0
$\begingroup$

The norm $||\cdot||$ on $\mathbb{R}^n$ is absolute if || |$x$| || = ||$x$||. Let $x = [x_1, x_2, ..., x_n]^T$. I want to show that $||[x_1, x_2, ..., x_{k-1},\alpha x_k, x_{k+1},...,x_n]^T|| \le ||x||$, where $\alpha \in [0,1]$. Let $e_k \in \mathbb{R}^n$ where $k$-th entry is 1, otherwise 0. We can verify that

$[x_1, x_2, ..., x_{k-1},\alpha x_k, x_{k+1},...,x_n]^T = \frac{1}{2}(1-\alpha)(x-2x_ke_k) + \frac{1}{2}(1-\alpha)x + \alpha x$.

Using this equation, it follows that

$||\frac{1}{2}(1-\alpha)(x-2x_ke_k) + \frac{1}{2}(1-\alpha)x + \alpha x||$

$\le||\frac{1}{2}(1-\alpha)(x-2x_ke_k +x)|| + ||\alpha x||$ by triangle inequality

$=\frac{1}{2}(1-\alpha)||2x-2x_ke_k|| + \alpha||x||$

$=(1-\alpha)||x-x_ke_k|| + \alpha||x||$

This is as far as I could possibly get. I would probably have to use the definition of absolute norm here, but I'm a little stumped on how to apply here. It would be nice if $||x-x_ke_k|| \le ||x_k||$, because that would finish the proof, but how can I finish this last line?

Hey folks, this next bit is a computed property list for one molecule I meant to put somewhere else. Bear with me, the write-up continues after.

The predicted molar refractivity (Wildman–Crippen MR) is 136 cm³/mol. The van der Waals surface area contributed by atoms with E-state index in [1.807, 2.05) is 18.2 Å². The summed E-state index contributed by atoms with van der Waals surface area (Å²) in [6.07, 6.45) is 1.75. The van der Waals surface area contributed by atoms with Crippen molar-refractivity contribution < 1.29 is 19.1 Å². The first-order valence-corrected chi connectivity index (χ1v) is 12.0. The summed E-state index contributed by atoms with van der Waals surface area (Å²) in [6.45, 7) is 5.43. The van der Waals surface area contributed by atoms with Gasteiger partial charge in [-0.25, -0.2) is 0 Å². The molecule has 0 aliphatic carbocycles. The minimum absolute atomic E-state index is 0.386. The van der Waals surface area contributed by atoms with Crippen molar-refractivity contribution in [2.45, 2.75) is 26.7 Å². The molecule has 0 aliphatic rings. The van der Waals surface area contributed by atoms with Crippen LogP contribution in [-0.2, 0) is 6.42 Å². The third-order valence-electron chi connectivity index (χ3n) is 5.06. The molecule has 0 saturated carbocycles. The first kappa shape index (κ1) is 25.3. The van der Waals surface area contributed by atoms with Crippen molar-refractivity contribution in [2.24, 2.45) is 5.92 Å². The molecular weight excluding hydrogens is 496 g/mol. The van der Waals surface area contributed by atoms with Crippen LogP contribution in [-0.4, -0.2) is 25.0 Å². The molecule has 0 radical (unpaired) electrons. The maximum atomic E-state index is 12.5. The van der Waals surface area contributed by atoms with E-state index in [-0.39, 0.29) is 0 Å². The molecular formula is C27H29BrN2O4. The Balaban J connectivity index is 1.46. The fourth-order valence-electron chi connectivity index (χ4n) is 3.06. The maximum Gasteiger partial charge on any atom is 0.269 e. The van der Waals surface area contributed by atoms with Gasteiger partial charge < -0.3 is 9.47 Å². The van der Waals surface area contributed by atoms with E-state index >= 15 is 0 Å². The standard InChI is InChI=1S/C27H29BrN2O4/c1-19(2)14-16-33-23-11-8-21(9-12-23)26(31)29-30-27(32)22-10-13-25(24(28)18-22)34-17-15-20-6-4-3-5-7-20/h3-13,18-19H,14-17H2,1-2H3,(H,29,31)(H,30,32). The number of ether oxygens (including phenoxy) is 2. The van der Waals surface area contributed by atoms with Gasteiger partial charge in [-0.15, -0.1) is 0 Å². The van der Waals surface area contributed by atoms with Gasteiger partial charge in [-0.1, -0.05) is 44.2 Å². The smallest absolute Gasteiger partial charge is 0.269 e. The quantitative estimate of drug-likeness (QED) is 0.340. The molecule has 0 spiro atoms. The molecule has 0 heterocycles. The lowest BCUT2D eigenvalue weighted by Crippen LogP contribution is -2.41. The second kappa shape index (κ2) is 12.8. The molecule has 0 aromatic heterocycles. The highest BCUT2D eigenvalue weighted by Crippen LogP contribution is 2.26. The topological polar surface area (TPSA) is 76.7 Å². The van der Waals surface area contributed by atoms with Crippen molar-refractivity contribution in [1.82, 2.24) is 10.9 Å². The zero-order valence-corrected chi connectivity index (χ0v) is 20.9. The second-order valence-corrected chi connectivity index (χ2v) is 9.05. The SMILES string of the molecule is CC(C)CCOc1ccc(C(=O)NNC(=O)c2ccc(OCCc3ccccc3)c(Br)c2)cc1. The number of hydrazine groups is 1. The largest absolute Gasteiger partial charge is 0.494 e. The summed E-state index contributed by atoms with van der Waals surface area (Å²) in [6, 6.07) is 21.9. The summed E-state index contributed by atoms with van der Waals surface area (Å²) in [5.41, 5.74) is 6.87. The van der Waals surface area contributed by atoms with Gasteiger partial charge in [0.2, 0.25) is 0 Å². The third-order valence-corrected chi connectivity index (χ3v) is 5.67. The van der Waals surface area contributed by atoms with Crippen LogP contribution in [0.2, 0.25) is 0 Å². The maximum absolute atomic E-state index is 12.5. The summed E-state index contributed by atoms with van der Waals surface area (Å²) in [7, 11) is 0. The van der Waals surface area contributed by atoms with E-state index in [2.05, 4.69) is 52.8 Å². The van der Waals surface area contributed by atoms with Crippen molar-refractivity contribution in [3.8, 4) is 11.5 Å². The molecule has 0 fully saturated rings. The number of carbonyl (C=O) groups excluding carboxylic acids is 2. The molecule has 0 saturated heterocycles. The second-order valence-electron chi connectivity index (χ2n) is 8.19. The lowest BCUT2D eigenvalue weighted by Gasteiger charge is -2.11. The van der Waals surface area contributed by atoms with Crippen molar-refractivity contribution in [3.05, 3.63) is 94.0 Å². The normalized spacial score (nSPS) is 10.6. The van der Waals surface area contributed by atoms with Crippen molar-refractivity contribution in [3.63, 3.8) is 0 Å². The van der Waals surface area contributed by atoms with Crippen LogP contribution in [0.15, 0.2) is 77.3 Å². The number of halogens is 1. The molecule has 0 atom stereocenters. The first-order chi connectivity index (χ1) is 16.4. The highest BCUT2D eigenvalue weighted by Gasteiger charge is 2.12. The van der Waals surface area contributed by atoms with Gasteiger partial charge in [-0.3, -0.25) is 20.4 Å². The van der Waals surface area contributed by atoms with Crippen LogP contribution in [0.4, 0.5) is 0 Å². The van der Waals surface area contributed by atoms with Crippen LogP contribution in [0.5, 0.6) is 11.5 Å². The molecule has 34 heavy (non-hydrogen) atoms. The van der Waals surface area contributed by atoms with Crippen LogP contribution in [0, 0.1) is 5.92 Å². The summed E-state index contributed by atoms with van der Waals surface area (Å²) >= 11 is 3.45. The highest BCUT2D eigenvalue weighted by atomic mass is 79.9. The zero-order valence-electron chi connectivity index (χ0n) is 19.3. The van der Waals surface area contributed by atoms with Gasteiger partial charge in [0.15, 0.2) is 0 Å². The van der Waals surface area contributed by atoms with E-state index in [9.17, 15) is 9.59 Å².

Edit: To clarify, if $x \in \mathbb{R}^n$, |x| means you apply absolute value for every entry of $x$, so it is still a vector, not a scalar. Also, $|x| \le |y|$ means $|x_i| \le |y_i|$ for $i=1:n$.

$\endgroup$
2
  • $\begingroup$ What does $|x|$ mean for $x\in\mathbb R^n$? $\endgroup$ – Jason Jan 23 '18 at 3:43
  • $\begingroup$ Just edited it. $\endgroup$ – Ted Jan 23 '18 at 3:48
1
$\begingroup$

Put $y=x-x_ke_k$ and $z=x-2x_ke_k$. Observe that $y$ and $z$ are just $x$ with the $k^\text{th}$ coordinate replaced by $0$ and $-x_k$, respectively. In particular, by assumption of the norm being absolute, $\|z\|=\|x\|$. Writing $y=\frac12 (x+z)$ and applying the triangle inequality allows you to conclude.

$\endgroup$
1
  • $\begingroup$ Nice answer! Thanks! $\endgroup$ – Ted Jan 23 '18 at 4:04

Your Answer

By clicking “Post Your Answer”, you agree to our terms of service, privacy policy and cookie policy

Not the answer you're looking for? Browse other questions tagged or ask your own question.